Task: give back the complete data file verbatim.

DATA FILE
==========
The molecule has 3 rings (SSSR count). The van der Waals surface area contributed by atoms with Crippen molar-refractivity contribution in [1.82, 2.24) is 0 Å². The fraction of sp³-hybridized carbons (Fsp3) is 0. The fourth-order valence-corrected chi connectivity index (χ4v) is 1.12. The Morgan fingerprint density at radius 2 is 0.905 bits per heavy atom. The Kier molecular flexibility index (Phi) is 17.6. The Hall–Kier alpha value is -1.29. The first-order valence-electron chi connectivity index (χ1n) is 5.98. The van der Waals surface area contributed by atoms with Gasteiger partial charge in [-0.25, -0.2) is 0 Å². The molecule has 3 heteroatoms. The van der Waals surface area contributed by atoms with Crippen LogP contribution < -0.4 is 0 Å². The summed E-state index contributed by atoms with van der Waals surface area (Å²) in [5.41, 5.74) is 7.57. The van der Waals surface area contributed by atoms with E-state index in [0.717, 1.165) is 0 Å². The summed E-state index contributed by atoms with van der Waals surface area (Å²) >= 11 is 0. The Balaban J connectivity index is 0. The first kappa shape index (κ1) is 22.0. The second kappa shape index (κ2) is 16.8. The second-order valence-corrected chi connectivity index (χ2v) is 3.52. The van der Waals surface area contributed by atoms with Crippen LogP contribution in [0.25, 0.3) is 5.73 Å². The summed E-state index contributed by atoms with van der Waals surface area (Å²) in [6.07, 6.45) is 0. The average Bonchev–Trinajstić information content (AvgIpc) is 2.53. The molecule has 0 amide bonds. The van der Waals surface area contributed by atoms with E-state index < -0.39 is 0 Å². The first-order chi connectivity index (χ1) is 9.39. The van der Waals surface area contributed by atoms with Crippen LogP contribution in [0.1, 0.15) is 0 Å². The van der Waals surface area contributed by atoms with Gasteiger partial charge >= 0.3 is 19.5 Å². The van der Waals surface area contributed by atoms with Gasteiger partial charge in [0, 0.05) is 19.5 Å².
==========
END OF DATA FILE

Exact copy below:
The molecule has 3 rings (SSSR count). The van der Waals surface area contributed by atoms with Crippen molar-refractivity contribution in [1.82, 2.24) is 0 Å². The fraction of sp³-hybridized carbons (Fsp3) is 0. The fourth-order valence-corrected chi connectivity index (χ4v) is 1.12. The Morgan fingerprint density at radius 2 is 0.905 bits per heavy atom. The Kier molecular flexibility index (Phi) is 17.6. The Hall–Kier alpha value is -1.29. The first-order valence-electron chi connectivity index (χ1n) is 5.98. The van der Waals surface area contributed by atoms with Gasteiger partial charge in [-0.25, -0.2) is 0 Å². The molecule has 3 heteroatoms. The van der Waals surface area contributed by atoms with Crippen LogP contribution < -0.4 is 0 Å². The summed E-state index contributed by atoms with van der Waals surface area (Å²) in [5.41, 5.74) is 7.57. The van der Waals surface area contributed by atoms with E-state index in [0.717, 1.165) is 0 Å². The summed E-state index contributed by atoms with van der Waals surface area (Å²) >= 11 is 0. The Balaban J connectivity index is 0. The first kappa shape index (κ1) is 22.0. The second kappa shape index (κ2) is 16.8. The second-order valence-corrected chi connectivity index (χ2v) is 3.52. The van der Waals surface area contributed by atoms with Crippen LogP contribution in [0.25, 0.3) is 5.73 Å². The summed E-state index contributed by atoms with van der Waals surface area (Å²) in [6.07, 6.45) is 0. The average Bonchev–Trinajstić information content (AvgIpc) is 2.53. The molecule has 0 amide bonds. The van der Waals surface area contributed by atoms with E-state index < -0.39 is 0 Å². The first-order chi connectivity index (χ1) is 9.39. The van der Waals surface area contributed by atoms with Crippen LogP contribution in [0.1, 0.15) is 0 Å². The van der Waals surface area contributed by atoms with Gasteiger partial charge >= 0.3 is 19.5 Å². The van der Waals surface area contributed by atoms with Gasteiger partial charge in [0, 0.05) is 19.5 Å².